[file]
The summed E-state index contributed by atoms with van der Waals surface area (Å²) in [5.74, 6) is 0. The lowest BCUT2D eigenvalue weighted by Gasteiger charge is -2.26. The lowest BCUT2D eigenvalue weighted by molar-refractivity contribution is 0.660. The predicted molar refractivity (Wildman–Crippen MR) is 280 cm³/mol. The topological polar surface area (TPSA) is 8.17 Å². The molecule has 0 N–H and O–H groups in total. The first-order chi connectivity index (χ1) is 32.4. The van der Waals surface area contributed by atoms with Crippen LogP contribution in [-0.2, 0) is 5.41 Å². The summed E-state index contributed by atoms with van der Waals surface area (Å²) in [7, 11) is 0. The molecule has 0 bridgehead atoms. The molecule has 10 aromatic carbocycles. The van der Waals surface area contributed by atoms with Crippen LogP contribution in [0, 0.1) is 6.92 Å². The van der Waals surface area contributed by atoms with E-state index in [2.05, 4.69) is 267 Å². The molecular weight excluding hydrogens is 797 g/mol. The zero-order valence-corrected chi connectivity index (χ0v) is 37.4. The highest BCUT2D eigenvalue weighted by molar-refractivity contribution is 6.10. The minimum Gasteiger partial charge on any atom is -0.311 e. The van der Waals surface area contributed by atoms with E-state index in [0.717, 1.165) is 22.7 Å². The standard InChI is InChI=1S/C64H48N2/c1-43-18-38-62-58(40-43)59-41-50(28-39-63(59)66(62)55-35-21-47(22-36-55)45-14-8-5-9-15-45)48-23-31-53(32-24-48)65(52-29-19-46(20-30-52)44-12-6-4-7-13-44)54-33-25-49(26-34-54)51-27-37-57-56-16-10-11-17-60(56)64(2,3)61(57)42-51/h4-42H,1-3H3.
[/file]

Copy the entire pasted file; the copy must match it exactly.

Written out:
The summed E-state index contributed by atoms with van der Waals surface area (Å²) in [5.74, 6) is 0. The lowest BCUT2D eigenvalue weighted by Gasteiger charge is -2.26. The lowest BCUT2D eigenvalue weighted by molar-refractivity contribution is 0.660. The predicted molar refractivity (Wildman–Crippen MR) is 280 cm³/mol. The topological polar surface area (TPSA) is 8.17 Å². The molecule has 0 N–H and O–H groups in total. The first-order chi connectivity index (χ1) is 32.4. The van der Waals surface area contributed by atoms with Crippen LogP contribution in [-0.2, 0) is 5.41 Å². The summed E-state index contributed by atoms with van der Waals surface area (Å²) in [7, 11) is 0. The molecule has 0 bridgehead atoms. The molecule has 10 aromatic carbocycles. The van der Waals surface area contributed by atoms with Crippen LogP contribution in [0, 0.1) is 6.92 Å². The van der Waals surface area contributed by atoms with E-state index in [2.05, 4.69) is 267 Å². The molecular weight excluding hydrogens is 797 g/mol. The zero-order valence-corrected chi connectivity index (χ0v) is 37.4. The highest BCUT2D eigenvalue weighted by molar-refractivity contribution is 6.10. The minimum Gasteiger partial charge on any atom is -0.311 e. The van der Waals surface area contributed by atoms with E-state index in [0.717, 1.165) is 22.7 Å². The standard InChI is InChI=1S/C64H48N2/c1-43-18-38-62-58(40-43)59-41-50(28-39-63(59)66(62)55-35-21-47(22-36-55)45-14-8-5-9-15-45)48-23-31-53(32-24-48)65(52-29-19-46(20-30-52)44-12-6-4-7-13-44)54-33-25-49(26-34-54)51-27-37-57-56-16-10-11-17-60(56)64(2,3)61(57)42-51/h4-42H,1-3H3.